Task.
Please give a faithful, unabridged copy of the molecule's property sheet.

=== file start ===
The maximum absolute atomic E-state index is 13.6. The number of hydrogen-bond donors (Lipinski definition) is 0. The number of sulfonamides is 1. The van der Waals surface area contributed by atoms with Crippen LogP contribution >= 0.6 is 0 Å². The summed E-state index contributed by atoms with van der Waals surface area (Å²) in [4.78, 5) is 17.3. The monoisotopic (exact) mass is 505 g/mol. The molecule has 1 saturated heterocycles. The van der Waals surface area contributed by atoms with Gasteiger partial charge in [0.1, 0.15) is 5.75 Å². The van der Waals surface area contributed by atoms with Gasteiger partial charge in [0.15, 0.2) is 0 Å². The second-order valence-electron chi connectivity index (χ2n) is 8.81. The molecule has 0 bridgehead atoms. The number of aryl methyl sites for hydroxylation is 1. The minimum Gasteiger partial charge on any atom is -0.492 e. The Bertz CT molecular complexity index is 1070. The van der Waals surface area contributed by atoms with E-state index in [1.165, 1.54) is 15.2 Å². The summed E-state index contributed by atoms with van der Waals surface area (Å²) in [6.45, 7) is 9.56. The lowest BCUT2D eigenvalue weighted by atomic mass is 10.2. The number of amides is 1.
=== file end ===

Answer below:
The maximum absolute atomic E-state index is 13.6. The number of hydrogen-bond donors (Lipinski definition) is 0. The number of sulfonamides is 1. The van der Waals surface area contributed by atoms with Crippen LogP contribution >= 0.6 is 0 Å². The summed E-state index contributed by atoms with van der Waals surface area (Å²) in [4.78, 5) is 17.3. The monoisotopic (exact) mass is 505 g/mol. The molecule has 1 saturated heterocycles. The van der Waals surface area contributed by atoms with Gasteiger partial charge in [0.1, 0.15) is 5.75 Å². The van der Waals surface area contributed by atoms with Gasteiger partial charge in [0.15, 0.2) is 0 Å². The second-order valence-electron chi connectivity index (χ2n) is 8.81. The molecule has 0 bridgehead atoms. The number of aryl methyl sites for hydroxylation is 1. The minimum Gasteiger partial charge on any atom is -0.492 e. The Bertz CT molecular complexity index is 1070. The van der Waals surface area contributed by atoms with E-state index in [1.165, 1.54) is 15.2 Å². The summed E-state index contributed by atoms with van der Waals surface area (Å²) in [6.45, 7) is 9.56. The lowest BCUT2D eigenvalue weighted by atomic mass is 10.2. The number of amides is 1.